I do spy one bottle which is intact and unbroken. It lays half submerged in earth and seems to be made of thick, handmade opaque glass. I gently brush off the leaves to see any markings but there are none. I wonder not only who touched it last, but who will touch it next? I leave it undisturbed, happy to be just a very small part in this anonymous chain of history.
I have a late lunch on shore—with a great view to boot—and decide that I will head back before sunset to Joe Grant Cay and camp for the night. I set off paddling, leaving East Caicos behind, and with the wind now pushing me on I make such good time I decide to pass the cay and chill for an hour on a small low-tide beach on a nearby cay. Again I see a small mound of harvested conch shells, so I am not the first to visit, but I wonder how often human feet tread these sands?
Once rested, I set off to set up camp for the night on the beach at Joe Grant Cay. I find a great spot under some pine trees and wonder if their sweet, pleasant aroma has caused this to be a much-welcomed bug-free area! I swim in the calm water of an inlet and have dinner under another rising full moon. Tomorrow I’ll be home, but for now, this really is utopia.
At daybreak, I call in on my satellite phone to arrange pick up and set off for the short paddle back to Middle Caicos and Wild Cow Run. Howard is there exactly as arranged and we load up and start back to Bottle Creek, which seems like Manhattan compared to the glorious isolation I have been basking in these last three days.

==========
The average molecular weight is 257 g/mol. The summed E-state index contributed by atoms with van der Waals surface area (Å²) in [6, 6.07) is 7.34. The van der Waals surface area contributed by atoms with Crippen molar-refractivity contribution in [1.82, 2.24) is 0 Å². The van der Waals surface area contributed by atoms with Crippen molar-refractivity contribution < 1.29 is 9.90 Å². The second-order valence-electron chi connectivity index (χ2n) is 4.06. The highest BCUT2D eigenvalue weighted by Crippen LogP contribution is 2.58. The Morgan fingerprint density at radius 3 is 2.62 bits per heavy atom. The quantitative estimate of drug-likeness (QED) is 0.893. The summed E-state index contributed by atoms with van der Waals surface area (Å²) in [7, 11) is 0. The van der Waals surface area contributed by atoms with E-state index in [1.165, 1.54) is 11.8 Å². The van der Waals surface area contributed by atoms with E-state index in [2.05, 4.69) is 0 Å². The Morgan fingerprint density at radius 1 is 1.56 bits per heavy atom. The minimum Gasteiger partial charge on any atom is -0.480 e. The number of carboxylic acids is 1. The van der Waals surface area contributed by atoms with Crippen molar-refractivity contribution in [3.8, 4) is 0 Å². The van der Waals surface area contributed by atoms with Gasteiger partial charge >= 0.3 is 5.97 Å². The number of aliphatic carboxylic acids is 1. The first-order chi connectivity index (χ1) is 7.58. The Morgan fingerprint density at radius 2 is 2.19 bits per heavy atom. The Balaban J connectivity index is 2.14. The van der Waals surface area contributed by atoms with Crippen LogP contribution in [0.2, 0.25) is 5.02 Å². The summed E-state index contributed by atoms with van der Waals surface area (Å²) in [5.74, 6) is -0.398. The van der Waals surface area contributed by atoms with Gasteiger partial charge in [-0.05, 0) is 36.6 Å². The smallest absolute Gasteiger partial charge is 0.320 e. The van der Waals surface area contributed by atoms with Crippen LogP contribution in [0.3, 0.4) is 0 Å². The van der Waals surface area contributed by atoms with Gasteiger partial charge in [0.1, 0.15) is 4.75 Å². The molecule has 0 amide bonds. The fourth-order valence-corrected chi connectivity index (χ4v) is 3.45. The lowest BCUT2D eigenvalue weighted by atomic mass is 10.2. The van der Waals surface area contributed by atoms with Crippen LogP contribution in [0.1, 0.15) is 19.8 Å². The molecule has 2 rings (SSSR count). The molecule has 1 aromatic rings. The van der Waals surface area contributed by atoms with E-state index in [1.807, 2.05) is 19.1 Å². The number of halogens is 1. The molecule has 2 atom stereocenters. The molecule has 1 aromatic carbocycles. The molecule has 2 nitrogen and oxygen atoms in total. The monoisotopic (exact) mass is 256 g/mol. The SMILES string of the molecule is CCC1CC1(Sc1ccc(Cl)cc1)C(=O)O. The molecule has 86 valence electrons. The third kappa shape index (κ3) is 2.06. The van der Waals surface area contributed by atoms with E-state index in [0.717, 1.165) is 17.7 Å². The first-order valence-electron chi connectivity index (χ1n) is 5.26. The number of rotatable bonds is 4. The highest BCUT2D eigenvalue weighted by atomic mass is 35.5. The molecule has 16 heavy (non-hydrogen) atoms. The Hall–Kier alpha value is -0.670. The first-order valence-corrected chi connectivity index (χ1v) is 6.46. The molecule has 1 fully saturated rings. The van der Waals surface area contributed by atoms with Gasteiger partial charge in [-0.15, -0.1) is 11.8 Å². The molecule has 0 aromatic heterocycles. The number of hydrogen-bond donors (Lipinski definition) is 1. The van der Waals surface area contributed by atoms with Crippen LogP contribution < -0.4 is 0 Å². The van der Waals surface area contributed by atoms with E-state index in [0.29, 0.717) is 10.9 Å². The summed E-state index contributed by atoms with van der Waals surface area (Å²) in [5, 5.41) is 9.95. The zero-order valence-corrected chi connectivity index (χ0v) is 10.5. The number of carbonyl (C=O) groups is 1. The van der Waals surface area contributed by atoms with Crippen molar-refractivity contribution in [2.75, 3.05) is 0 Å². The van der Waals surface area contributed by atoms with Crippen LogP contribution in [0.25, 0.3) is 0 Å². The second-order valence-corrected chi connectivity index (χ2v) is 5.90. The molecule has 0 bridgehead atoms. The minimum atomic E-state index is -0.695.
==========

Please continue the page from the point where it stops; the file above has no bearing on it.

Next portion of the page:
Driving back, with kayak secured atop, we get halfway along Wild Cow Run Road when four teenagers—three girls and one boy, all with rucksacks—flag us down. They want to check directions to Wild Cow Beach where they plan to camp out for the night. They must have already walked a number of miles from Lorimers, and look tired and little dusty but are in good spirits. At forty-five years old, I’ve had more than a lifetime of adventure and still find myself looking for more. Still, I can’t help but admire these “kids” who, in a world of iPads, Smartphones, and non-stop TV, have decided to leave all that behind and start adventure-seeking for themselves. I wish them well.
Howard delivers me safely back to Last Chance, where Kevin awaits with a cold beer for me. I deposit all my trash that I have carried back with me, jump into Mac’s taxi and bid them farewell. “Till next time,” I say. For already another seed of an adventure is starting to flourish and take shape . . .

Note: Travel and exploring remote areas can be dangerous, and should not be undertaken unless accompanied by an experienced guide. John Gallymore has many years of experience in remote exploration, including service with the UKSF Group. For advice, contact him at beyondtci@gmail.com

The TCI National Trust maintains many historic locations around the country. For tours, information, or to make donations, visit www.tcinationaltrust.com.
Last Chance Fishing & Bar (North Caicos): 649 232 4141
Mac’s Taxi Tours (North & Middle Caicos): 649 231 6285



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Hobbyist photographer and Assistant Director for Research & Development at the TCI Department of Environment & Coastal Resources Dr. Eric F. Salamanca took this rare photo of a Bahama Woodstar hummingbird enjoying the nectar of Moringa flowers.